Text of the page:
The project team reduced building and construction costs to DOE, Levi said, in part by obtaining some $19 million worth of “in-kind” hardware from international partners including institutions in the U.K., France, Spain, and Switzerland.

In terms of hardware, a principal component of DESI, Levi explained, is its uniquely designed corrector consisting of six lenses, each about one meter in diameter. Such precision optical systems frequently require lengthy manufacturing timelines, Levi said, and thus might have been an obstacle to on-time completion.

So, in 2013, near the start of the DESI project, Levi approached the Gordon and Betty Moore and Heising-Simons foundations for support to fund acquisition of these longer lead-time components ahead of full project approval by DOE.

“These grants shortened by two years what would have otherwise been a much longer and higher risk DOE-funded construction period,” Levi said.

Vendor management also became critical to managing project timelines and costs, Levi said. By trying to forecast obstacles vendors might confront at the beginning of the project, he said, the team was able to provide support and incentives to keep them on track.

Perhaps the biggest project management challenge came in early March 2020, Levi said, with the burgeoning COVID-19 pandemic. DESI management quickly organized an effort to place the DESI instrument into a “safe mode” until operations could begin again.

Integrative Genomics Building receives Project Management Achievement Award

While Levi and colleagues were taking care of DESI, other Berkeley Lab project managers were putting finishing touches on the Lab’s new Integrative Genomics Building (IGB).

The IGB is home of the Joint Genome Institute, a DOE Office of Science User Facility located at Berkeley Lab, committed to advancing genomics in support of DOE missions related to sustainable energy production and environmental characterization and cleanup. The IGB is also home to the DOE Systems Biology Knowledgebase, or KBase, which enables users to analyze, share, and collaborate using data and tools designed to help build increasingly realistic models for biological function; and the National Microbiome Data Collaborative (NMDC), a community resource for decoding the molecular underpinnings of fundamental biological processes to drive transformational discoveries.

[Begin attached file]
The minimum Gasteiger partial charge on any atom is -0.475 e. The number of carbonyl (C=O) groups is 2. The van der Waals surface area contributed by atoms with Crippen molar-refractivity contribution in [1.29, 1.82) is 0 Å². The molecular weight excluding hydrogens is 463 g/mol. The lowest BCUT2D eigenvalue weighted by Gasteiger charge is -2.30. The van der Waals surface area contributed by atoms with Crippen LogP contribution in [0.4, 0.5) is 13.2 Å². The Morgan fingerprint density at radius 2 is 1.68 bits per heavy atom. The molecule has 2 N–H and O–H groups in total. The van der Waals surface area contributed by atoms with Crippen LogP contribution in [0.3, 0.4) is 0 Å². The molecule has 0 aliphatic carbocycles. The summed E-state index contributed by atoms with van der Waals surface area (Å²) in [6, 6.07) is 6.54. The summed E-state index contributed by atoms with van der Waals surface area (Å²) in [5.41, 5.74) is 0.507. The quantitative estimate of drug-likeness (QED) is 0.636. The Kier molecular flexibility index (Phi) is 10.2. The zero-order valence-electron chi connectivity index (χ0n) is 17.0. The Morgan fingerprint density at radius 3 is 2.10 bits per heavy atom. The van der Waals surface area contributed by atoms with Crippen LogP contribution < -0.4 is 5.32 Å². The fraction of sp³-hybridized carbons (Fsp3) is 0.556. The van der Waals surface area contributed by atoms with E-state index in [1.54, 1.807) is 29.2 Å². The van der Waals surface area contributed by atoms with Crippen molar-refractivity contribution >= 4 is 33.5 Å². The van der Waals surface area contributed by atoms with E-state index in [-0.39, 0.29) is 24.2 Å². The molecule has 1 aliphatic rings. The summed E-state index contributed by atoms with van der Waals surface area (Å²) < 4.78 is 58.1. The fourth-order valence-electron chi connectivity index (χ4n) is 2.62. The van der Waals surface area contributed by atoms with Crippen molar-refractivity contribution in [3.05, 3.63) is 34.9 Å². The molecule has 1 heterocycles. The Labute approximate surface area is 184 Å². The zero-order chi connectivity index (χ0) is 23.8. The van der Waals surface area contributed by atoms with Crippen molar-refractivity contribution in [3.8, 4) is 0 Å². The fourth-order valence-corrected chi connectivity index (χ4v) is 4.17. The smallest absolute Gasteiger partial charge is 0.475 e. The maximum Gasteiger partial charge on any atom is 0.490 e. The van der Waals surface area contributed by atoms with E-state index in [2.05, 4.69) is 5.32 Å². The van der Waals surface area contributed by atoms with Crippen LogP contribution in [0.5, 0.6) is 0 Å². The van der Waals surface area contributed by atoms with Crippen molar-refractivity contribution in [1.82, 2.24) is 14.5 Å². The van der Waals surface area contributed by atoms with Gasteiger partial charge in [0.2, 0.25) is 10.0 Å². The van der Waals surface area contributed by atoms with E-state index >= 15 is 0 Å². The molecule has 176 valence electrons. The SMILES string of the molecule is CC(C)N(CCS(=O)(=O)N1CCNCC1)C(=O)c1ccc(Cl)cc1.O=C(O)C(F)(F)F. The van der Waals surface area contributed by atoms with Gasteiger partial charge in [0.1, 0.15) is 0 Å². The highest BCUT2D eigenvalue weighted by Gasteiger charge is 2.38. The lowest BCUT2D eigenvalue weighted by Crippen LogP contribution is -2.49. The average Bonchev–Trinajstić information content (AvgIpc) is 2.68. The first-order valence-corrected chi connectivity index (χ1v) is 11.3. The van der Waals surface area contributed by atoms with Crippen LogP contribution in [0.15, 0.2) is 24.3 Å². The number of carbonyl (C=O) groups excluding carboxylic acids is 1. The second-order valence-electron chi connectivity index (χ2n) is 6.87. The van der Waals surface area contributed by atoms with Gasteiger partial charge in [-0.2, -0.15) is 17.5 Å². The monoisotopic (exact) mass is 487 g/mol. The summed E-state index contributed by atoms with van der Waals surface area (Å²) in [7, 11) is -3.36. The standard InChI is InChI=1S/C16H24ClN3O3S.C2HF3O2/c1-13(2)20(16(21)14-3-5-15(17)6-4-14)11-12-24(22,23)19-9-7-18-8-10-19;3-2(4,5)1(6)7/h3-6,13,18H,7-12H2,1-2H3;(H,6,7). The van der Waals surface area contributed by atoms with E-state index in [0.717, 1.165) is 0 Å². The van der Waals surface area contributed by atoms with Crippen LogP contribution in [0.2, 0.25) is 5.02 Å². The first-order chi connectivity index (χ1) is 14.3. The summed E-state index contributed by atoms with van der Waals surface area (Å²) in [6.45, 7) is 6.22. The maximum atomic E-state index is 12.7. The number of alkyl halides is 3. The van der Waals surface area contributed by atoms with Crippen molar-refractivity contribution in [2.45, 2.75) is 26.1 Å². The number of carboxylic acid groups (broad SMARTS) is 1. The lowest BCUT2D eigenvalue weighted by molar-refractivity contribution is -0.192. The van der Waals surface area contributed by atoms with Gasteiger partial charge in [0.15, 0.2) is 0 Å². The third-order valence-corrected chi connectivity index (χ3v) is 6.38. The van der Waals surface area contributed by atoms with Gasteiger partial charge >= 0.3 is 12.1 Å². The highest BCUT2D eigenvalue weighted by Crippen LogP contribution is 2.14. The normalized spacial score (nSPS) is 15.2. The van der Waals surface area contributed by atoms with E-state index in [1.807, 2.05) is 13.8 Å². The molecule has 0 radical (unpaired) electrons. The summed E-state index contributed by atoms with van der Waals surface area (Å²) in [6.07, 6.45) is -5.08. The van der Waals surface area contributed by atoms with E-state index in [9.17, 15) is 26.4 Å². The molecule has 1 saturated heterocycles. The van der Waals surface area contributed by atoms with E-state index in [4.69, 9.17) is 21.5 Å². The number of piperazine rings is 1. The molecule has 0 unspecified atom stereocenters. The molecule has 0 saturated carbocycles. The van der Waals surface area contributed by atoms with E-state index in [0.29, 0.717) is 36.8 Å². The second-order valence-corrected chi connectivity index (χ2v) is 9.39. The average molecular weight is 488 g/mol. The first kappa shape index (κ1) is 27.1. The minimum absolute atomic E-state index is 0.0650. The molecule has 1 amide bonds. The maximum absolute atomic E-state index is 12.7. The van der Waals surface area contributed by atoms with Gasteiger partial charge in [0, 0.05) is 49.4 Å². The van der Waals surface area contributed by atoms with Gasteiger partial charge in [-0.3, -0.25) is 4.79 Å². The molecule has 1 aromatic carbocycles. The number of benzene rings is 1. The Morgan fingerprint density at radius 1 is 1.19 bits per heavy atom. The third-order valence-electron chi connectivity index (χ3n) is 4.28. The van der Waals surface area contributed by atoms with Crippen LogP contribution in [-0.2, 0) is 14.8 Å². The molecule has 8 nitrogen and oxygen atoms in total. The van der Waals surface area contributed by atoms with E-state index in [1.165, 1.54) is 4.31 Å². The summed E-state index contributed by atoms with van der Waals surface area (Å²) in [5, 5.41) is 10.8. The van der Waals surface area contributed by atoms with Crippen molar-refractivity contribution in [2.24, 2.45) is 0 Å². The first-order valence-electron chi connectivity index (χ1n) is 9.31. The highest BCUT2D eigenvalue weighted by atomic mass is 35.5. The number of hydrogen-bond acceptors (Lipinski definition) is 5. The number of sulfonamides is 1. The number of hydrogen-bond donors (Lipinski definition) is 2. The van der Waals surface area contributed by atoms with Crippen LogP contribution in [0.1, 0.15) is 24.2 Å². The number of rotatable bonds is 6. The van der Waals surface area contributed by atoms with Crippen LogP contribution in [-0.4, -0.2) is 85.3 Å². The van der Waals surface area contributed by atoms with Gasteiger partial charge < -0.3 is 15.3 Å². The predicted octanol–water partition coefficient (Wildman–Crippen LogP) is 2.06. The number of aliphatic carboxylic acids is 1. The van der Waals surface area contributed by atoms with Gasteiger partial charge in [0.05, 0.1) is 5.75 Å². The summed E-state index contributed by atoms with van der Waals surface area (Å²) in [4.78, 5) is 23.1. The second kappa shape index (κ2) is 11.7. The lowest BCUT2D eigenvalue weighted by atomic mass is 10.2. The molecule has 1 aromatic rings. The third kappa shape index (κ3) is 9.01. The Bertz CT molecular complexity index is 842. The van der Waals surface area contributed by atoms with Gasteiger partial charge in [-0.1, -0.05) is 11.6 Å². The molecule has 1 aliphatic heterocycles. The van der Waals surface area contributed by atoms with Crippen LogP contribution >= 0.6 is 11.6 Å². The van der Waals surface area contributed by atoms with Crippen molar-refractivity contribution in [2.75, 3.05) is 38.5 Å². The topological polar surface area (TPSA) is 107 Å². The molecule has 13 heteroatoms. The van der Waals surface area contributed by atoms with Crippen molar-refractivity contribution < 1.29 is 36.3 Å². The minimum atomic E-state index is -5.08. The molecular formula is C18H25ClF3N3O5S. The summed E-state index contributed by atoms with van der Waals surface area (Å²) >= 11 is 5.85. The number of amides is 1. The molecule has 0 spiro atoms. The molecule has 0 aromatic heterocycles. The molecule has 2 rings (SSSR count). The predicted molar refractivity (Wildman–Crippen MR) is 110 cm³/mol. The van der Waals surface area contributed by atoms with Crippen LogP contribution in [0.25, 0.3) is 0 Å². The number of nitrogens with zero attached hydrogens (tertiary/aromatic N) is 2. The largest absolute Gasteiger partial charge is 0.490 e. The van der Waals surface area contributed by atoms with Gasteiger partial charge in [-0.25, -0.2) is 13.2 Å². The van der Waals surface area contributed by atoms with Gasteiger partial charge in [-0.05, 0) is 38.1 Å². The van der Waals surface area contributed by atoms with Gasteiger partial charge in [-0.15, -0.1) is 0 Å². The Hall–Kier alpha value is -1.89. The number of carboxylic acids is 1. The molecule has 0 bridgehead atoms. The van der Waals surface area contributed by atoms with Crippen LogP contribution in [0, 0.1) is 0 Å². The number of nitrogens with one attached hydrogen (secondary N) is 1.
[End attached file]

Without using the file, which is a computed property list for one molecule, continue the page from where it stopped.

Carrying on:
The co-location of JGI, KBase, and NMDC creates a thriving research ecosystem for inspiring innovations, from optimizing the production of sustainable biofuel feedstocks, to developing methods for elucidating plant-microbe interactions regulating the dynamic exchange of nutrients in soil, and predicting the impact of climate change on biogeochemical processes controlling the flux of greenhouse gases.

Among the distinguishing features of the IGB is its energy efficiency, which is 31% better than the ASHRAE standard baseline. The IGB also complied with the guiding principles of high-performance sustainable buildings requirements and achieved U.S. Green Building Council LEED Gold certification.

In addition, according to the IGB project management award citation, project managers oversaw the completion of the building ahead of schedule and on budget in a highly competitive construction environment.

“During the period of design and bidding, the San Francisco Bay Area experienced a construction boom, and became one of the most expensive places to build,” the award citation says. The project team instituted a “value engineering” approach to reduce the scope and costs of the project, bringing it back within budget without sacrificing scientific function.


Founded in 1931 on the belief that the biggest scientific challenges are best addressed by teams, Lawrence Berkeley National Laboratory and its scientists have been recognized with 14 Nobel Prizes. Today, Berkeley Lab researchers develop sustainable energy and environmental solutions, create useful new materials, advance the frontiers of computing, and probe the mysteries of life, matter, and the universe. Scientists from around the world rely on the Lab’s facilities for their own discovery science. Berkeley Lab is a multiprogram national laboratory, managed by the University of California for the U.S. Department of Energy’s Office of Science.

DOE’s Office of Science is the single largest supporter of basic research in the physical sciences in the United States and is working to address some of the most pressing challenges of our time. For more information, please visit